The dark shape under the trees is what’s left of the north wall of Fort Evans, an earthwork fortified with a few cannon in open-top embrasures. You’re looking south from Edwards Ferry Road on the east side of Leesburg.
The remains of the low-walled fort, built in August and September 1861, is on private property. Independent historian Craig Swain, who lives nearby and took the photo and, with permission of the land owner, paced off the dimensions for a sketch, says the earthwork was:
“Placed on a knoll about 400 feet above sea level just east of town, [it] lay next to Edwards Ferry Road about half a mile north of the [Alexandria-Leesburg Pike (Modern Virginia Highway 7)]. The ground in front of the fort was at the time a mix of broken ground descending to Goose Creek, about a mile and a half east, which flowed into the Potomac near Edwards Ferry.”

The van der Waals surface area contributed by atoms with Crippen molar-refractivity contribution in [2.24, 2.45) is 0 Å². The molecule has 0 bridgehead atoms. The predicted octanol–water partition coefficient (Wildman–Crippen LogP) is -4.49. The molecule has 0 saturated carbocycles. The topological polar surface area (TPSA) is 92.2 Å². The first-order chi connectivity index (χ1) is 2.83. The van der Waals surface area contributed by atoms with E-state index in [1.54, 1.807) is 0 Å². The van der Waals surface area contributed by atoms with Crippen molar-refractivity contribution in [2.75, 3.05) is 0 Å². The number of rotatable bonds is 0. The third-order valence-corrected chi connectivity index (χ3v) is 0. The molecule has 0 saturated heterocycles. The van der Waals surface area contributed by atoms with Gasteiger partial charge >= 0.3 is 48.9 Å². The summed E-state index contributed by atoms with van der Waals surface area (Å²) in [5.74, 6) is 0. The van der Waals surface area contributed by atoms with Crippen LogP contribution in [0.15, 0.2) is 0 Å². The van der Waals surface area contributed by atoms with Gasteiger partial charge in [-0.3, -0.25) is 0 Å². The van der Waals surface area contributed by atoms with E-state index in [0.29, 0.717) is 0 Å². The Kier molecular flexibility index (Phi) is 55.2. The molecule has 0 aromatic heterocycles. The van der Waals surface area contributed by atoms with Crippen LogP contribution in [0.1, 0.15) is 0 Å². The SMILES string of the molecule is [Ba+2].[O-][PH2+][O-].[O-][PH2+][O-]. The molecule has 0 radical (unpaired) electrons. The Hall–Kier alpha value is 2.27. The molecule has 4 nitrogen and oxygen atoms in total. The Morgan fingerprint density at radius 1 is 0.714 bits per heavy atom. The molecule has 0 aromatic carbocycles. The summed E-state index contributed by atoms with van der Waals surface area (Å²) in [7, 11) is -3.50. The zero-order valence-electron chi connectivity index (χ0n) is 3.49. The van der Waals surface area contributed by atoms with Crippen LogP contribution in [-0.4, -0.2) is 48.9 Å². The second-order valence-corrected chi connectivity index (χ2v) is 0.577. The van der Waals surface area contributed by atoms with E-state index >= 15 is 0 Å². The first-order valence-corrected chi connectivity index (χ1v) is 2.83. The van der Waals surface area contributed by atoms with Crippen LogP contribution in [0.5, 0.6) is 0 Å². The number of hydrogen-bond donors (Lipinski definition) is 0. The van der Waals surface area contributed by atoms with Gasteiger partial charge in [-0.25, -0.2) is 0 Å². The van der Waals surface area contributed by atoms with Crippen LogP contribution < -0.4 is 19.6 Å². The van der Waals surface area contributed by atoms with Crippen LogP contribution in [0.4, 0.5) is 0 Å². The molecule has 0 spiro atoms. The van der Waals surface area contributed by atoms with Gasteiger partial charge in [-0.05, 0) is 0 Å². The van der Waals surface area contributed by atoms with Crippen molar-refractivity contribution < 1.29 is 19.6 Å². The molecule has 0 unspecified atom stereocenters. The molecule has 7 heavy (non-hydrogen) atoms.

Men of the 13th occupied the fort and its vicinity at various times that fall and winter, along with the three other infantry regiments of Col. (later Gen.) Shanks Evans’s Seventh Brigade, the 1st battery of the Richmond Howitzers and four companies of the 4th and 6th Virginia cavalry. Evans used the fort as his headquarters.
On the night of Oct. 20, 1861, before the Battle of Leesburg/Ball’s Bluff began the next morning, the fort reportedly mounted some Quaker cannon—cut cedar logs with their ends painted black. Torches were burning inside the walls, says independent historian Eugene Scheel, which misled Union scouts from a Minnesota regiment into thinking Fort Evans was stronger than it was.
Irony: In the 1950s, Lester Carr, a great grandson of one of those scouts, Pelig Carr, bought the land the fort sits on and built his house next to it.